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julieste

I'm told leftover stone from a slab isn't mine--your experience?

11 years ago

I'm curious if things operate differently in different parts of the country. My fabricator told me that the price I am quoted for a complete job is based on the amount of stone needed (sq. ft.) and the labor to cut and install it. If I buy two slabs, but only actually need the stone from 1 1/2 slabs, the rest of the second slab isn't mine to do with as I please. The fabricators keep the rest and use them in other projects or sell them as remnants. From what I've been able to tell, this seems to be the standard mode of operation around here--Minneapolis/ St. Paul area.

Has anyone else encountered this type of system?

Comments (39)

  • 11 years ago

    It depends - if they charged you for the actual square footage used then you don't own the remnants but if they made you pay for 2 full slabs, then you do own the remnants. Even in a given locale, things operate differently. In my case, I went to a one stop shop that included the granite yard and fabricator and I paid per square foot used If the fabricator is separate from the granite yard, then you're actually buying the slabs from the yard and you should own the remnants. What does your contract say?

  • 11 years ago

    Fabricators vary. Either situation is normal. I don't think you're getting a deal either way. Most of the cost of our counters is the labor anyway. Mine charged by what I used, which ended up to be most of two slabs. The pieces left wouldn't have been enough to do much else.

    Think about what you'll do with a very heavy piece of remnant stone. Store it in your garage? Lay it in the backyard? How will you transport it?

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  • 11 years ago

    In So Cal, many yards only sell by the whole slab. Typically the client buys as many slabs as needed, but only pays for fabrication of the material put in place, plus any edge detail. Any leftover slab is owners...

    This post was edited by ctycdm on Wed, Mar 27, 13 at 9:07

  • 11 years ago

    Also in S. CA. We paid per sq. ft, not by the slab, so no leftovers. Ours was also a one-stop shop.

  • PRO
    11 years ago

    I am a fabricator - from MN.

    We do our job costing as you describe. When the fabricator assumes some residual value for the leftover stone from your job it's actually saving you money. If you decide to make additional parts from the leftover stone your total price will go up but your overall price PER SQ. FT. should go down as the waste percentage on your job is decreasing.

  • 11 years ago

    In NY all the places I'va worked with charge by the foot- you don't get remnants. Proice per foot doe not change based on size after minimum of 15 ft.

  • 11 years ago

    oldryder--

    What does the fabricator do with all of these partial slabs? Is there actually that big of a market for odds and ends pieces of all different kinds of stone?

  • 11 years ago

    needinfo1 - I went to a fabricator to get a vanity top and they had dozens of leftover pieces of various sizes outside that they used for making vanity tops. I could choose any of the pieces for the same price. I happened to find a small piece of Cambria that I loved that was exactly the right size to make a top for our 24" powder room vanity. The fabricator said it was left over from a kitchen counter. So he was able to make $260 from an approximately 30" square leftover. This was a special advertised on Angie's List (including a porcelain sink and up to three holes for a faucet) and it seemed like quite a few people were using it.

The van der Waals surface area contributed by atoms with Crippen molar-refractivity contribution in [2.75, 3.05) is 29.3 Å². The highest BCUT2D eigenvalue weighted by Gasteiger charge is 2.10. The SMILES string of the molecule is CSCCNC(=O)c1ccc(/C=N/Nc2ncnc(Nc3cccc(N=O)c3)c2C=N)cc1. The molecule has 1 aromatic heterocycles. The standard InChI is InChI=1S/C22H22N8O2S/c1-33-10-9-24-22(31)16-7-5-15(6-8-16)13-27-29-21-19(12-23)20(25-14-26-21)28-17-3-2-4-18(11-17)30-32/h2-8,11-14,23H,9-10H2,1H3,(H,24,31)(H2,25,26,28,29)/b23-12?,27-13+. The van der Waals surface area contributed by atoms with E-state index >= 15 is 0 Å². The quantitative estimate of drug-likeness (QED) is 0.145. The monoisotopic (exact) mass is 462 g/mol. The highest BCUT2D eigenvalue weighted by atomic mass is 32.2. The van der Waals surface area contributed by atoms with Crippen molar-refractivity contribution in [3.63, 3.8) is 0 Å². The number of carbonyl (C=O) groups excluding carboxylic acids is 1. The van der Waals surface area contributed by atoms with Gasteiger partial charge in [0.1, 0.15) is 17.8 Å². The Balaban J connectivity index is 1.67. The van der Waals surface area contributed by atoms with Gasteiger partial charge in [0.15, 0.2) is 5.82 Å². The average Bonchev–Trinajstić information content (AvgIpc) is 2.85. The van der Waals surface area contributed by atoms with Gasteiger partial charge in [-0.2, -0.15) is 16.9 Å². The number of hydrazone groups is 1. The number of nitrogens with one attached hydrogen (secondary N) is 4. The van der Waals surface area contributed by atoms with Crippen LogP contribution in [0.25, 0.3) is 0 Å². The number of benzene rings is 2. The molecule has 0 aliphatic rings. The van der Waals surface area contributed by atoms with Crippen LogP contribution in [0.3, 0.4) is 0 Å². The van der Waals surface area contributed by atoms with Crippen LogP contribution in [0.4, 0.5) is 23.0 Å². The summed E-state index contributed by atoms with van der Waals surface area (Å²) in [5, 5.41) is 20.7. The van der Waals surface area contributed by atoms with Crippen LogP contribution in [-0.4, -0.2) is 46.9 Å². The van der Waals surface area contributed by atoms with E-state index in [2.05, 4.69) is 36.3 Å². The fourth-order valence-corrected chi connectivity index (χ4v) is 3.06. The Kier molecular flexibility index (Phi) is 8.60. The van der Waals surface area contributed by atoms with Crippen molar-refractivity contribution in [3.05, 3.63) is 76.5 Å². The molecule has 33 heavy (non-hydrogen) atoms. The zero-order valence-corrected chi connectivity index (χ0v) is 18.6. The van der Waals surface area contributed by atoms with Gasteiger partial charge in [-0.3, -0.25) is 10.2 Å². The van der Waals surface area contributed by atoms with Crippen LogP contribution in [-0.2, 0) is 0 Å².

• 11 years ago

    I'm in S. California. If I bought and paid for two slabs, I would certainly expect that anything left over was mine to keep. I bought my slabs at one place and had them fabricated by another. I do have two large pieces of slab left over, and it belongs to me, though it is still sitting at the fabricators while I decide what to do with it. The fabricator only keeps the left over slabs if they are purchased at his establishment, and in that case the client is charged by the foot for materials and installation, and not charged for the entire slabs.

  • 11 years ago

    I'm in Oregon. We bought two slabs of quartz and had a lot left over, so we decided to do our vanities. They said they'd store it till we needed it, but they are also letting us chose any of their remnants. We released our remnant and plan to get granite. Be warned, fabricating a remnant isn't cheap.

  • 11 years ago

    I paid per sq foot of soapstone used. I held back 3 slabs but they only needed 2ish.

  • 11 years ago

    I don't understand the question. You clearly stated that you only paid for what you used. Why would you think you own what you didn't pay for?

  • 11 years ago

    To answer the question on the remnants--They get used, and are sometimes handed out for free--for vanities, shower thresholds, shower niche shelves, etc. I am doing 2 baths right now. Have found the company/person to do the vanities counters using remnants. And, the niche shelves and shower threshold piece he just gave me. (otherwise, he has to dispose of it... not a lot that can be done with an 8" wide leftover piece of something.)